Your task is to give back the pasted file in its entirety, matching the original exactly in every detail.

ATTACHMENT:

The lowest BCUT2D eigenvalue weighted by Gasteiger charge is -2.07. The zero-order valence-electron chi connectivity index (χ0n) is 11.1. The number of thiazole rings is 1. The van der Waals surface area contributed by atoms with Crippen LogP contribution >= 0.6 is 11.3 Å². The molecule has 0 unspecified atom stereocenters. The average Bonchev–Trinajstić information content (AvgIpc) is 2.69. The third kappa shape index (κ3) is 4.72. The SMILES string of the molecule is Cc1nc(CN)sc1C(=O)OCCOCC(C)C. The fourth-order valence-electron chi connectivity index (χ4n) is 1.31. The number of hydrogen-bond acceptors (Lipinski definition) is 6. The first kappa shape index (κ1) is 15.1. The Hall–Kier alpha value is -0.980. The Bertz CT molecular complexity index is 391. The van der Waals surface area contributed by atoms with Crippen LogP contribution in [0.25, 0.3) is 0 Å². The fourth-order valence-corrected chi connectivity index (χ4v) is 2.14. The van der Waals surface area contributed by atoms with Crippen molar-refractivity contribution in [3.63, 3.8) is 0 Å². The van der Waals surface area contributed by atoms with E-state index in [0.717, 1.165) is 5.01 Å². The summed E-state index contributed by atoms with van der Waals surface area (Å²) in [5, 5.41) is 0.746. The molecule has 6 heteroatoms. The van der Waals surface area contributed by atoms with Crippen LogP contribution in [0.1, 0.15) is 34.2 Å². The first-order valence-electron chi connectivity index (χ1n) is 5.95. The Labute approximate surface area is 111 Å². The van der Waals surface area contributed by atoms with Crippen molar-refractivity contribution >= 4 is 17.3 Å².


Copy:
The lowest BCUT2D eigenvalue weighted by Gasteiger charge is -2.07. The zero-order valence-electron chi connectivity index (χ0n) is 11.1. The number of thiazole rings is 1. The van der Waals surface area contributed by atoms with Crippen LogP contribution >= 0.6 is 11.3 Å². The molecule has 0 unspecified atom stereocenters. The average Bonchev–Trinajstić information content (AvgIpc) is 2.69. The third kappa shape index (κ3) is 4.72. The SMILES string of the molecule is Cc1nc(CN)sc1C(=O)OCCOCC(C)C. The fourth-order valence-electron chi connectivity index (χ4n) is 1.31. The number of hydrogen-bond acceptors (Lipinski definition) is 6. The first kappa shape index (κ1) is 15.1. The Hall–Kier alpha value is -0.980. The Bertz CT molecular complexity index is 391. The van der Waals surface area contributed by atoms with Crippen LogP contribution in [0.25, 0.3) is 0 Å². The fourth-order valence-corrected chi connectivity index (χ4v) is 2.14. The van der Waals surface area contributed by atoms with Crippen molar-refractivity contribution in [3.63, 3.8) is 0 Å². The van der Waals surface area contributed by atoms with E-state index in [0.717, 1.165) is 5.01 Å². The summed E-state index contributed by atoms with van der Waals surface area (Å²) in [5, 5.41) is 0.746. The molecule has 6 heteroatoms. The van der Waals surface area contributed by atoms with Crippen LogP contribution in [0.1, 0.15) is 34.2 Å². The first-order valence-electron chi connectivity index (χ1n) is 5.95. The Labute approximate surface area is 111 Å². The van der Waals surface area contributed by atoms with Crippen molar-refractivity contribution >= 4 is 17.3 Å².